The Trump administration’s Israel-Palestine peace plan fell apart after the Palestinian National Authority roundly rejected it last week. This shouldn’t be surprising: it’s easy to compare the plan to the system of apartheid in South Africa that was officially dismantled in 1994.
The proposed plan would have officially demilitarized Palestine, finalized each state’s control of the territory and affirmed Jerusalem as the capital of Israel, with a portion of East Jerusalem remaining under Palestinian jurisdiction.
Apartheid was a political system in South Africa that explicitly divided its population into black and white communities with the white South African minority having the majority of political power, effectively treating black South Africans like foreigners within the country's borders.
Trump's plan evokes apartheid by setting a structure that would disenfranchise a group of people occupying a close geographic area primarily on the basis of ethnicity. In both cases, an ethnic minority with backing from the U.S. is able to systematically oppress people native to a region.
In defending the deal despite its evident failure, White House senior adviser Jared Kushner told CNN that Palestine is not ready for peace.
"If they don't think that they can uphold these standards, then I don't think we can get Israel to take the risk to recognize them as a state," Kushner said in the CNN interview.
One difference from apartheid is that the 5 million Palestinian refugees have ambiguous legal status, while black South Africans during apartheid were citizens.
The plan would introduce a rigid legal structure that would show apartheid as the goal. Palestine would be turned into a barely contiguous series of demilitarized territories with limited access to Israel’s borders with Egypt and Jordan.
It also looks a lot like apartheid-era South Africa’s map of its Bantustans, also called “black states.” The Bantustans were 10 small enclave states within greater South Africa where the government forcibly relocated its black population. The South African government disenfranchised black citizens while claiming they were helping them find independence. However, the Bantustans still needed to rely on South Africa for defense and economic reasons.
Another good point of comparison would be the U.S.’s system of Native American reservations, under which indigenous peoples were given relatively small pockets of land and nominal autonomy. This seems like a good compromise, but Native Americans weren’t uniformly awarded citizenship until 1924, after dissolving Native American tribes as legal entities.
These reservations also lack distinct representation in the U.S. Congress, though the Cherokee Nation has made efforts to change that.
The one thing this Palestine Peace Plan’s proposed map technically has going for it is that roads and tunnels owned by Palestine would have connected the disparate areas claimed by the Palestinian National Authority, including the Gaza Strip and large parts of the West Bank. Again, that sounds like a good compromise until it’s made clear that these regions are so disconnected due to the U.S.’s shifting position on settlements.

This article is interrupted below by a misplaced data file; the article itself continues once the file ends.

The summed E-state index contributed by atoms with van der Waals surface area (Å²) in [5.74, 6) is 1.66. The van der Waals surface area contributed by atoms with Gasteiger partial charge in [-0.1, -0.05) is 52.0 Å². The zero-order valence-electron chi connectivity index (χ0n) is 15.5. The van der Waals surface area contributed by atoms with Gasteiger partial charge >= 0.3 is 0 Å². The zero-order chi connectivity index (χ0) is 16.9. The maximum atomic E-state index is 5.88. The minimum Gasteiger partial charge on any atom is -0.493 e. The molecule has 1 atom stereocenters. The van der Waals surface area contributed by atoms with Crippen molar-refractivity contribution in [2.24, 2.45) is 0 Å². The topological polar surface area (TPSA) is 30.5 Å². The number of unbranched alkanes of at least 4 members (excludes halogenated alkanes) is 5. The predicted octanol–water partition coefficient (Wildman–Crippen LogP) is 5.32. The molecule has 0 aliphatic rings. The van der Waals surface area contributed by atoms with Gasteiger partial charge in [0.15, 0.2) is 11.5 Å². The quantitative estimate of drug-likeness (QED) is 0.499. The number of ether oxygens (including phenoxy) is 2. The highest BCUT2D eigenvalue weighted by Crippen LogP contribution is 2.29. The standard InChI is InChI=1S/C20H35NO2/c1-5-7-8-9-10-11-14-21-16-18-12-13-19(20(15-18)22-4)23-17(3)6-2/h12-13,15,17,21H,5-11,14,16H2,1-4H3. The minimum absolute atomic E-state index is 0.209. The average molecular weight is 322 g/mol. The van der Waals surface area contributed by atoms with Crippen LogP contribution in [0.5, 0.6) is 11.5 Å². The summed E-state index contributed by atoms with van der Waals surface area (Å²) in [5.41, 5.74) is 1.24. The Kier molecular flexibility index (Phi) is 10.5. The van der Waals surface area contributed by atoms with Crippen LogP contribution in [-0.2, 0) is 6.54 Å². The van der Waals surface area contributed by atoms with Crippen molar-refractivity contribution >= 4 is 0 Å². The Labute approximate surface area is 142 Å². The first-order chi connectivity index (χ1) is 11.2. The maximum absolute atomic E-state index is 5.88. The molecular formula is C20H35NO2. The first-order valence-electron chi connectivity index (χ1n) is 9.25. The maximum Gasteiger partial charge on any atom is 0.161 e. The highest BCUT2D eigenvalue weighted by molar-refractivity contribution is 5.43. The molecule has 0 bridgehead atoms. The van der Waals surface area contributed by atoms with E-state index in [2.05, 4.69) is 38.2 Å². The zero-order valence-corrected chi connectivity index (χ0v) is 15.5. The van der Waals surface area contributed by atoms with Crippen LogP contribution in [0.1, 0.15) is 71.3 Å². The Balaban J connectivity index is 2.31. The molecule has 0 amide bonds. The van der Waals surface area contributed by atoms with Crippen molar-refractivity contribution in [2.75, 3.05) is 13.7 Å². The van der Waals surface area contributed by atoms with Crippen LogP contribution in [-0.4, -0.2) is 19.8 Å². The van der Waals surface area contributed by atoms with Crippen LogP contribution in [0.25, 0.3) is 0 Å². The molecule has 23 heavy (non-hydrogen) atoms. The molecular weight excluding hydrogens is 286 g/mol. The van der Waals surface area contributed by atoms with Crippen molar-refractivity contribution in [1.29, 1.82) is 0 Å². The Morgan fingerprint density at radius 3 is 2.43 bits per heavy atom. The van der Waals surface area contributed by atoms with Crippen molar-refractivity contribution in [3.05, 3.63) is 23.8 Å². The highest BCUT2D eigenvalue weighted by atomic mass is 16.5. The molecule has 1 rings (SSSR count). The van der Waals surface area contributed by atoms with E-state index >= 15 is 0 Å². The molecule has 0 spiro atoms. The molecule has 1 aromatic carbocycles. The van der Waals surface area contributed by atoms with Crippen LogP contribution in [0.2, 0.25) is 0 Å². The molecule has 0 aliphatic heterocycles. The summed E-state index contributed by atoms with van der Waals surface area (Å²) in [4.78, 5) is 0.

Under international law, Israeli settlements are illegal, but the Trump administration decided in November last year that they are not, and this hypothetical map would legitimize those illegal settlements. Many member states of the United Nations vehemently oppose this.
It’s also worth noting that the Israel-Palestine region has a history of violence, making any attempt at a peace deal complicated for all parties involved.
This whole deal seemed less like an earnest attempt to push for change in the region than it is a declaration of intent. If the intention was for the Palestinian National Authority to actually ratify this accord, then efforts would have been made to give the Palestinian people a coherent, contiguous map of territories.
Giving refugees the right to return to their homes might have helped as well. Instead, they received clarification that apartheid was always the Trump administration’s end goal.
President of the Palestinian National Authority Mahmoud Abbas has rejected every plan Trump has sent his way, which is fair. Trump needed to prove he was approaching the situation in good faith, and the plan as laid out clearly did not convince the Palestinian government.
“I will not have it recorded in my history that I sold Jerusalem,” Abbas told the Arab League on Saturday.
This proposed plan was damning. If peace is the goal, the U.S. and Israel need to consider the implications of this deal more carefully. The best place to start might be drafting the next plan with a Palestinian at the table.
Liam O'Sullivan (he/him) is a senior studying film. He will stop at nothing to write or direct a "Star Wars" film.
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